WWE has been criticized in the past for leaving champions off of important events. WrestleMania is a great example: In 2012, even the WWE Tag Team Champions at the time, Primo & Epico, were left off of the pay-per-view event and demoted to the dark match. This is commonplace in the WWE, but thankfully we have Night of Champions, the one event each year that is guaranteed to feature every single WWE champion. Or so you would think!
Looking at the Night of Champions card, I see the following six championships being defended: WWE Championship, World Heavyweight Championship, Divas Championship, WWE Tag Team Championship, Intercontinental Championship and United States Championship.
We also have a great Randy Orton vs. Dolph Ziggler match, and a pre-show Battle Royal to determine the challenger for Antonio Cesaro’s United States title. Most think that those eight matches are enough. But one is missing.
The NXT Championship
Earlier this year, the WWE rebranded Florida Championship Wrestling (also known as FCW) into NXT, the company’s developmental territory. The name NXT comes from the former scripted reality program that brought us many of today’s roster members, including Daniel Bryan, Wade Barrett, Ryback, AJ Lee, Brodus Clay and several others.
That show was all about ushering in the next generation of WWE Superstars, and the name fits when applied to their developmental territory. What better way to usher in the next generation than to feature the NXT Champion at Night of Champions?
The NXT Champion, Seth Rollins, is a talented 26-year-old wrestler that many have labeled as a future Shawn Michaels. Those are steep expectations to place upon any youngster before they get called up to the main roster, but Rollins has proven himself and is ready for a spot on television.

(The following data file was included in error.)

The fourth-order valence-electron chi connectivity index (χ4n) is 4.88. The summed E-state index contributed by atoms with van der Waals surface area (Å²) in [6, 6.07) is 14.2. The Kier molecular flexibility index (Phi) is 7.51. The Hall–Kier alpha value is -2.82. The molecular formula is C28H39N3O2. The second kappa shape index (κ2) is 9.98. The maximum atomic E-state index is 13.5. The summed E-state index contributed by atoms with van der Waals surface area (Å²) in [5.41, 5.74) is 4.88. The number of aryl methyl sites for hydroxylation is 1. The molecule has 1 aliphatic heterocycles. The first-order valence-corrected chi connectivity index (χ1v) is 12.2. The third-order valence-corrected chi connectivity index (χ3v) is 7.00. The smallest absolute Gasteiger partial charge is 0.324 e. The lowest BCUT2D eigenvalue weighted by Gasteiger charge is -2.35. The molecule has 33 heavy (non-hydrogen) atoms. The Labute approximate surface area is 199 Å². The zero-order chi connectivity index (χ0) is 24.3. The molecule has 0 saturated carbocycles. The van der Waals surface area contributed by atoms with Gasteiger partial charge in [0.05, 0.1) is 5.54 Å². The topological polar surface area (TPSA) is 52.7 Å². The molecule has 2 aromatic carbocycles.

WWE’s NXT Championship is the perfect way to get him exposure on television. During the early stages of the Night of Champions build, it would be very easy to show a highlight package of his matches from the NXT program (which is professionally produced in a state of the art facility as part of the WWE’s partnership with Full Sail University) and hype his debut for the following week. He can wrestle another member of the NXT roster or even a local enhancement worker.
During the NXT champion's match, Michael Cole can reveal that the title will be defended at Night of Champions, giving the WWE plenty of time to build a challenger. That challenger can come from the under card or from the NXT product itself.
It’s not uncommon for young talents to be a part of both rosters simultaneously. The NXT Champion can continue to compete on either RAW or Smackdown without the title, eventually losing the belt on the NXT program separate from their current WWE televised storyline.
Featuring the NXT Champion at the annual Night of Champions pay-per-view event is a great way to debut a new talent and provide him with immediate credibility. It also provides the NXT brand with a ready-made storyline that can span the summer months leading up to Night of Champions. Either way you look at it, it’s a win-win for the WWE.
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